# Kinetic Energy Operator in Momentum Basis

I'm having a little trouble with something that's 'easy to check' according to the script I'm using. I consider the kinetic energy operator

$$\hat T = \frac{p^2}{2m} = -\frac{\hbar^2}{2m} \frac{d^2}{dx^2}$$

and the wave function in momentum space, which is obtained using the Fourier transform

$$\tilde \psi(k) = \mathcal{F}[\psi(x)] = \frac{1}{\sqrt{2 \pi}} \int_{-\infty}^{+\infty} \psi(x) e^{-ikx} dx \ .$$

According to the script it's easy to see that

$$\hat T \tilde \psi(k) = \frac{\hbar^2 k^2}{2m} \tilde \psi(k)\ ,$$

i.e. that $$\tilde \psi(k)$$ is an eigenstate of the kinetic energy operator. I don't manage to replicate that result. In particular, using integration by parts a few times I get

\begin{align} \hat T \tilde \psi(k) &= -\frac{\hbar^2}{2m} \frac{1}{\sqrt{2 \pi}} \int_{-\infty}^{+\infty} \frac{d^2}{dx^2} ( \psi(x) e^{-ikx} ) dx \\ &= … \\ &= -\frac{\hbar^2}{2m} \tilde \psi(k) (-k^2 + 2k^2 - k^2) \\ &= 0 \end{align}

I see that $$\mathcal{F}[\hat T \psi(x)] = \frac{\hbar^2 k^2}{2m} \mathcal{F}[\psi(x)]$$ but $$\mathcal{F}[\hat T \psi(x)] \neq \hat T \tilde \psi(k)$$, right? So I'm confused ...

Can anybody show me where I go wrong?

• If you are doing derivatives with respect to $x$ for the momentum operator, then you are in the position basis, not the momentum basis. Feb 28, 2020 at 20:08
• The momentum operator takes different form. In position basis, momentum is a derivative. In momentum basis, momentum is just multiplying by p. Feb 28, 2020 at 20:14
• oh I see, we use de Broglie's relation $p = \hbar k$ so $\hat T = \frac{p^2}{2m} = \frac{\hbar^2 k^2}{2m}$ and we just multiply by it, that's great, thanks to both of you!
– mpr
Feb 28, 2020 at 20:35

First, the expression $$\hat T\bar\psi (k)=\frac{\hbar^2k^2}{2m}\bar\psi(k)$$ does not mean $$\bar\psi(k)$$ is an eigenvalue of $$\hat T$$ because $$\hbar^2k^2/2m$$ is not a constant ($$k$$ is a variable now).

Second, $$\hat T\bar\psi(k)$$ is not an expression that makes much sense. I think you actually mean $$\langle k|\hat T|\psi\rangle$$. To be more formal, you are starting with $$\bar\psi(k)=\langle k|\psi\rangle=\int_{-\infty}^\infty\langle k|x\rangle\langle x|\psi\rangle\,\text dx=\int_{-\infty}^\infty\frac{1}{\sqrt{2\pi}}e^{-ikx}\psi(x)\,\text dx$$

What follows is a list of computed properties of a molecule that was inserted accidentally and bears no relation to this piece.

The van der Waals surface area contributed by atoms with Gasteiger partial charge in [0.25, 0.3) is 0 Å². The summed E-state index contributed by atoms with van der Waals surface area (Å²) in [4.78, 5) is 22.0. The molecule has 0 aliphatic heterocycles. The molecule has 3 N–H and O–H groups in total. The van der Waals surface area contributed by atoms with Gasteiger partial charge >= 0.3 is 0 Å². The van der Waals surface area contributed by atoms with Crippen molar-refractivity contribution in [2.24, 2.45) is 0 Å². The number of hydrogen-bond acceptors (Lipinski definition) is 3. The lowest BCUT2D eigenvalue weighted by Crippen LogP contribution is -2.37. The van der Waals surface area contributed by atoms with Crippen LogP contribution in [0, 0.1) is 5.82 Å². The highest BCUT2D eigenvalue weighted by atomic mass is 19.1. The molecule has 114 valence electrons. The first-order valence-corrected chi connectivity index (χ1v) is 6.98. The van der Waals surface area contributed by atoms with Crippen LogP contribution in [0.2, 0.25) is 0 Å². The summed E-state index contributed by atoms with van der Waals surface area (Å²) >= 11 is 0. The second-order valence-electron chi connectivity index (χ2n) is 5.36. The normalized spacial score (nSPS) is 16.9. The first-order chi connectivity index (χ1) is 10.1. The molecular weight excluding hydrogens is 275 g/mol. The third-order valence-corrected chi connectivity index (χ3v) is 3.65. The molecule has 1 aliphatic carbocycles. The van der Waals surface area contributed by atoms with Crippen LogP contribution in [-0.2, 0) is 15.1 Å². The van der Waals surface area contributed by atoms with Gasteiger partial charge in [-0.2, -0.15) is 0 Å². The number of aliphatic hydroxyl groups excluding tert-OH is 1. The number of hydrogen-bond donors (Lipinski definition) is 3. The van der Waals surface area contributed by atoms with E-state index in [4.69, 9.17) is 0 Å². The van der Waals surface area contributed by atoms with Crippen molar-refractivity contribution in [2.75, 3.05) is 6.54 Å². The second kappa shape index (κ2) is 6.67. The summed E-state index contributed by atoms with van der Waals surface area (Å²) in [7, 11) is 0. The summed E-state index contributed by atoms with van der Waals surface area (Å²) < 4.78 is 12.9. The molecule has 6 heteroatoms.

But you cannot "operate" $$\hat T$$ on $$\langle k|\psi\rangle$$, since this is technically just a number for some value of $$k$$. This is why I think you actually mean $$\langle k|\hat T|\psi\rangle$$ because we can compute this in the momentum basis $$\langle k|\hat T|\psi\rangle=\int_{-\infty}^\infty\langle k|\hat T|k'\rangle\langle k'|\psi\rangle \,\text dk'=\int_{-\infty}^\infty\frac{\hbar^2k^2}{2m}\delta(k-k')\bar\psi(k') \,\text dk'=\frac{\hbar^2k^2}{2m}\bar\psi(k)$$

This also reveals why $$\bar\psi(k)$$ is not, in general, an eigenfunction of $$\hat T$$. Note that really what we want is the basis-independent statement $$\hat T|\psi\rangle=c|\psi\rangle$$ to be true for $$|\psi\rangle$$ to be an eigenstate of $$\hat T$$. Now, at first glance this seems to be the case here, but the issue is that we needed to move into the $$k$$-basis in order to get this expression. In other words, $$\frac{\hbar^2k^2}{2m}$$ isn't an eigenvalue, it is just what is multiplied by $$\bar\psi(k)$$ when looking at $$\hat T$$ being applied to $$|\psi\rangle$$ specifically in the $$k$$-basis. In other other words, the reason that we get $$\frac{\hbar^2k^2}{2m}$$ is because of the operator and the chosen basis, not because of $$|\psi\rangle$$.

• Thanks Aaron, that's what I was looking for, I'd think in the script they meant $\langle k \vert \hat{T} \vert \psi \rangle$. Just one question, you say because $k$ is a variable it can't be an eigenvalue. Why not? What's in the definition of eigenvectors/eigenvalues that prohibits that?
– mpr
Mar 5, 2020 at 23:06
• @mpr Yeah I agree I was being pretty unclear on that first part. When I have time I'll edit it to be more clear, and I'll let you know when I do that. Mar 6, 2020 at 0:19
• @mpr I added a part at the end. Mar 6, 2020 at 9:59
• that clarifies it well, thank you very much!
– mpr
Mar 6, 2020 at 10:29